The policy changes under consideration are being called “MLS of Choice” at the suggestion of Florida-based broker-owner Jim Weix, who first brought up the issue a year ago. He would like to see the current policy eliminated and replaced with a policy akin to NAR’s Board of Choice policy, adopted in 1994, which allowed Realtors to “choose the board to which they want to belong on the basis of the factors they decide are most important rather than being limited by office location or jurisdictional boundaries” so long as their broker is also a member.
The advisory board seems to be thinking along these lines.
“The new concept would allow agents a choice in subscribing to any MLS in which their broker is a participant, and it would require MLSs to only assess brokers a fee based on their affiliated licensees who chose to subscribe to the MLS. However, MLSs will have the discretion to assess fees to agents affiliated with a participating office jurisdiction, if those agents have not subscribed to another Realtor MLS,” NAR said on its website.
Merri Jo Cowen, CEO of Florida Regional MLS, said she was “in complete support” of such a change, especially with the requirement that an agent must belong to an MLS.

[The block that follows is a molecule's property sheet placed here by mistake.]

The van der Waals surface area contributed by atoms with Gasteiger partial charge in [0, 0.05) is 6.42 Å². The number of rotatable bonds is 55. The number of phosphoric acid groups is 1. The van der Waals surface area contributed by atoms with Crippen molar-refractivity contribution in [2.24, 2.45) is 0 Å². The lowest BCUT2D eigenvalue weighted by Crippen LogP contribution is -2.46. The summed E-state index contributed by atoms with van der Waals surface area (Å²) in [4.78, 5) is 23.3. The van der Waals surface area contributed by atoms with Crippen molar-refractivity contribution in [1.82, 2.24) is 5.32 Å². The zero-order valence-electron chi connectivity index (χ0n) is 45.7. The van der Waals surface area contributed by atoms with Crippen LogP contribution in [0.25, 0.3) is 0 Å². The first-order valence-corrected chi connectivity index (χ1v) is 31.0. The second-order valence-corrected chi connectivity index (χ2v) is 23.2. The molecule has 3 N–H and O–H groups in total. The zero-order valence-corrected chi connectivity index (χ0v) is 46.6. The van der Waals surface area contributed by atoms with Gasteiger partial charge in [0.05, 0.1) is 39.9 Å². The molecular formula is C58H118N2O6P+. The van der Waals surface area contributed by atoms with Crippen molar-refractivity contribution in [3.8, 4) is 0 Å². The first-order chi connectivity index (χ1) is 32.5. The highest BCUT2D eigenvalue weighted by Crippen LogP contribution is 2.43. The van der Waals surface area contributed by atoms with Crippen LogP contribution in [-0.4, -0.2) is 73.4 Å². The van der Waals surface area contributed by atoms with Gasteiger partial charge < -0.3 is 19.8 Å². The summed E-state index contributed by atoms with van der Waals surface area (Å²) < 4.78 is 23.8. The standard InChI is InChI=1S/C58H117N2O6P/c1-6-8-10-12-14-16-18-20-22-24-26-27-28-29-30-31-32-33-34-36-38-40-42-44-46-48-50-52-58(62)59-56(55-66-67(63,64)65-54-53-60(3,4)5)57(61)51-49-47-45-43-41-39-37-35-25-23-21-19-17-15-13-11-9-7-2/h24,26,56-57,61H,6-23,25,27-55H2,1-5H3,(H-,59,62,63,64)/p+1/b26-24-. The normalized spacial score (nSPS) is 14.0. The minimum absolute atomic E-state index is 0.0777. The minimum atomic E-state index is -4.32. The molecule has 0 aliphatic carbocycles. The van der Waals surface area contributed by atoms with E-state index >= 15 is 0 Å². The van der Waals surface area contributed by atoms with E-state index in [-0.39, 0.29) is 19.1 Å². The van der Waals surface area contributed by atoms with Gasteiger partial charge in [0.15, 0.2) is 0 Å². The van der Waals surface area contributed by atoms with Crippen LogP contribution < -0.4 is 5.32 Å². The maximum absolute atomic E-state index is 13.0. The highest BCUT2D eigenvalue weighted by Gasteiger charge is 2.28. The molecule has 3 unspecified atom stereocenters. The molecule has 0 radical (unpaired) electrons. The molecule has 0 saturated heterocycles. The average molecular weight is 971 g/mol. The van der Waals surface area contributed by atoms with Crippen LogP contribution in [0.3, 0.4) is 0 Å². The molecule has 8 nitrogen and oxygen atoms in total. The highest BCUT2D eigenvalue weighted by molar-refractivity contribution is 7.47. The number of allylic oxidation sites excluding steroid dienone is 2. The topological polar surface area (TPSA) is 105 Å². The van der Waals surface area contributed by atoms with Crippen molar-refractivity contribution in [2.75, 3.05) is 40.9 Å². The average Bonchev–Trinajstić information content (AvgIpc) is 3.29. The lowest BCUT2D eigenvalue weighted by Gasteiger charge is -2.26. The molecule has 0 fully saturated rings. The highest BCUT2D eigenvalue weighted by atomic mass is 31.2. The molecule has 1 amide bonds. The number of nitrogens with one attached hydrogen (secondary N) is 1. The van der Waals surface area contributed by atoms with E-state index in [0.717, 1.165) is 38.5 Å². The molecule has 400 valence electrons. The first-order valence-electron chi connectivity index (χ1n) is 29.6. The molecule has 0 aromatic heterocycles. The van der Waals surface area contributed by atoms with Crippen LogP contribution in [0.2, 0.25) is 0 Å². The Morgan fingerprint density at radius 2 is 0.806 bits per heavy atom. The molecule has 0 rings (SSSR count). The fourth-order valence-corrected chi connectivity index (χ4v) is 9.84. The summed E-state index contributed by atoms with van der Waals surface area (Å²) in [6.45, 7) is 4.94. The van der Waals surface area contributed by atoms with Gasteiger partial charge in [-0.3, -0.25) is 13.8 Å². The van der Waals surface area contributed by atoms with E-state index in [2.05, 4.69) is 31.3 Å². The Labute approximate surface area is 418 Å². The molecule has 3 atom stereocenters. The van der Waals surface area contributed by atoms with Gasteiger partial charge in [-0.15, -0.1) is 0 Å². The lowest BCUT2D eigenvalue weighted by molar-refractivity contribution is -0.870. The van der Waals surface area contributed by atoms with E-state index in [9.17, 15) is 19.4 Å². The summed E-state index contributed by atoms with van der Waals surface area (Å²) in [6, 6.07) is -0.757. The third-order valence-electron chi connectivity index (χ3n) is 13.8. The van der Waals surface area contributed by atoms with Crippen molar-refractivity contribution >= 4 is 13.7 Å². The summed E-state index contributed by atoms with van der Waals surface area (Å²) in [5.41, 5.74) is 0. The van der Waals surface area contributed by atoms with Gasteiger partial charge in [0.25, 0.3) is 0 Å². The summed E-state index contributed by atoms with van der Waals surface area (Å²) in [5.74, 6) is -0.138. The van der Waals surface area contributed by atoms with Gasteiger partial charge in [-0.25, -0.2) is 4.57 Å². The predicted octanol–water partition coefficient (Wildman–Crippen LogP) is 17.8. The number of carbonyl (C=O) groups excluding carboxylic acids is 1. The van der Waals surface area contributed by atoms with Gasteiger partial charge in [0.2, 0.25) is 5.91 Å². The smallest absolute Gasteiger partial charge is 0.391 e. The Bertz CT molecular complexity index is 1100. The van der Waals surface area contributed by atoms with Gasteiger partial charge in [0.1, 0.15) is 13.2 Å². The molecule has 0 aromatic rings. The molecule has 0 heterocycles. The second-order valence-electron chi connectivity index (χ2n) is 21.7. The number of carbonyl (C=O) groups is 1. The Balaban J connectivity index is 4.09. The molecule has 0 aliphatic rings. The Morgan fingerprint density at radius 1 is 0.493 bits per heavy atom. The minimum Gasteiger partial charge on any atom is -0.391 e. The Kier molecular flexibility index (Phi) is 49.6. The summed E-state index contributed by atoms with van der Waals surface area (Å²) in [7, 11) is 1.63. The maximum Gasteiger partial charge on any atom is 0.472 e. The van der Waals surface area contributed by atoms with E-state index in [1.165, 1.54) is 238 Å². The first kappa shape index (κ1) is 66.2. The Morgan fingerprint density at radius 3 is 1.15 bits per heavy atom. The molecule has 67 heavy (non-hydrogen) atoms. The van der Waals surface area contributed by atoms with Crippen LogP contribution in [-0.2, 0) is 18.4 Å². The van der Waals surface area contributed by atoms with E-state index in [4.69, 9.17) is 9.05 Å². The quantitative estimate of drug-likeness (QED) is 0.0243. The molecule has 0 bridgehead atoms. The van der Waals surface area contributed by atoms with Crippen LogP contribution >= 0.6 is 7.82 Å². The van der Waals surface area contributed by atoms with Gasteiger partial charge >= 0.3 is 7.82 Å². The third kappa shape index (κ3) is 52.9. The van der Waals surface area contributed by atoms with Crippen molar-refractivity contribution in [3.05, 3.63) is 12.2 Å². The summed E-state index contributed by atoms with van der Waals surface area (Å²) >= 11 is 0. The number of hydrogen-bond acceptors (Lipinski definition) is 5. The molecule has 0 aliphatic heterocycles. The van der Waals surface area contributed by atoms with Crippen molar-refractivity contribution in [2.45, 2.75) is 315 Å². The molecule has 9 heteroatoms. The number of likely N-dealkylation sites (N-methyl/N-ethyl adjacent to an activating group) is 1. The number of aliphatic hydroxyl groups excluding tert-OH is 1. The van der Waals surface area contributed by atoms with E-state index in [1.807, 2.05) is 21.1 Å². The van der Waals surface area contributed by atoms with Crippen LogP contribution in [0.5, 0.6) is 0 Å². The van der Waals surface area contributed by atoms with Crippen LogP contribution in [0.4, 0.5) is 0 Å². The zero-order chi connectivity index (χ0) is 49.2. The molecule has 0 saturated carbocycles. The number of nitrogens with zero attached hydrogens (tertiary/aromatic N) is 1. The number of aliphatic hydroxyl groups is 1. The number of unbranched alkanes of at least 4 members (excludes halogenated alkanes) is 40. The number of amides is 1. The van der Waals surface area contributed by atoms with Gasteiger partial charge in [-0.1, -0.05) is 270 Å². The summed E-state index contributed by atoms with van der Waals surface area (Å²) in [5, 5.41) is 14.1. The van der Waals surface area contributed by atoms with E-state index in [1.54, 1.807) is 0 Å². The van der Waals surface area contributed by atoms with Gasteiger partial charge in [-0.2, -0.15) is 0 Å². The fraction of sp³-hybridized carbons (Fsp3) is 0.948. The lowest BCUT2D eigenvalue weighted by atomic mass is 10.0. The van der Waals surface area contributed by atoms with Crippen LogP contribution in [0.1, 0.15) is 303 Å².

“It’s not an option that an agent belong to no MLS,” she said.
Virtual brokerage eXp Realty also suggested a “waiver approach” in which MLSs would be required to “exempt from fees any licensee affiliated with a participant who, together with the participant, signs a certificate in a form approved by the MLS certifying that the licensee (1) neither has direct or indirect access to the MLS nor uses the MLS and (2) pays fees to another MLS.”
Other MLSs have taken that approach and some in the Connect audience expressed support for the idea.
Oregon broker Rick Harris, chair of the advisory board and panel moderator, brought up objections to changing the policy that some MLS executives had voiced.
“MLSs need to pay the bills,” he said.
MLS data should be properly used and MLSs should be properly compensated for it, but that’s not a reason to avoid making a change, Consalvo said.
“There’s not one way to meet that challenge but lots. [People] are stealing the data today,” he said.